What Happens in FINRA Arbitration?

Arbitration and mediation are ways in which disputes involving securities and employment between brokerage firms, brokers, or investors can be resolved. These represent efficient and cost-effective resolution methods. So, what happens in FINRA arbitration? When investors file an official arbitration claim through FINRA, it means they have a dispute that involves the actions of a brokerage firm or one of its individual brokers. To be eligible for consideration, the alleged act that the claim is about must have occurred within the statute of limitations, or past six years.

Arbitration v. Investor Complaint

Arbitration and an investor complaint are two different things. Arbitration is a means by which dispute resolution can be undertaken. An investor complaint is made when an individual simply wants to alert FINRA of the potentially unethical activities of brokerages or their brokers; to do this, making an investor complaint through FINRA’s complaint center will accomplish that.

If you file an arbitration or mediation case, you are doing so to seek damages. While arbitration and investor complaints are two different things, they can be done simultaneously; an investor can file a complaint through FINRA’s complaint center and file for arbitration at the same time.

Arbitration

Arbitration is akin to going to court, but it does not take as long, is less expensive, and is not as complicated a process as litigation. In arbitration, the parties involved select a neutral third party (arbitrator) to help them reach a settlement out of court. In these instances, the arbitrator’s decision is referred to as an “award,” and that decision is final and legally binding.

In exchange for arbitrating the claim, you can’t have it decided in court. Dispute resolution through arbitration involves a FINRA arbitrator or a panel of three arbitrators listening to the parties arguments, studying any relevant evidence, and reaching a decision. If an arbitration case reaches the hearing level, it can take as long as sixteen months to reach an award decision.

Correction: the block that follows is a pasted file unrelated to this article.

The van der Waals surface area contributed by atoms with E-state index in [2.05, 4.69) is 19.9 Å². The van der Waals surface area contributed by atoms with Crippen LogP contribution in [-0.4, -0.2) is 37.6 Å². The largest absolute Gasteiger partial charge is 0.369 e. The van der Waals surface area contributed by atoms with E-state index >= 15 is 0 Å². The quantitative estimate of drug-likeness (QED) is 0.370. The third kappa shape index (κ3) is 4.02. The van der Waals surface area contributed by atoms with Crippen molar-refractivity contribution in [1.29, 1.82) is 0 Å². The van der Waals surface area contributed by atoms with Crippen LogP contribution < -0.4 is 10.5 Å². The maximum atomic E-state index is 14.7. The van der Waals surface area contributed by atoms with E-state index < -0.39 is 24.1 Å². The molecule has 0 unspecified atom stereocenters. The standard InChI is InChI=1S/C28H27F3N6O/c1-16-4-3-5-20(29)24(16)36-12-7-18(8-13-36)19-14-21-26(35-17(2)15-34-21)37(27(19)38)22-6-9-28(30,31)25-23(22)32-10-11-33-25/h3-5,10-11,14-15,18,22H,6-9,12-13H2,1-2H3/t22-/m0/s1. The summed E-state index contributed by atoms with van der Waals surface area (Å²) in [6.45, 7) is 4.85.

The arbitration process is determined by the size of the claim. For larger claims that involve more than one-hundred thousand dollars, an in-person hearing is determined by a small panel of three arbitrators. In smaller claims of up to fifty thousand dollars, these can be decided through a simpler arbitration process with one arbitrator hearing the arguments, reviewing the evidence, and reaching a decision without the necessity of an in-person hearing.

If you have a concern regarding the actions of a brokerage firm or one of their brokers and feel you have been cheated, you are entitled to pursue a claim with a FINRA attorney. Going through FINRA arbitration is a less complicated process than taking the claim to court. It is less costly in the long run and resolutions are reached faster.

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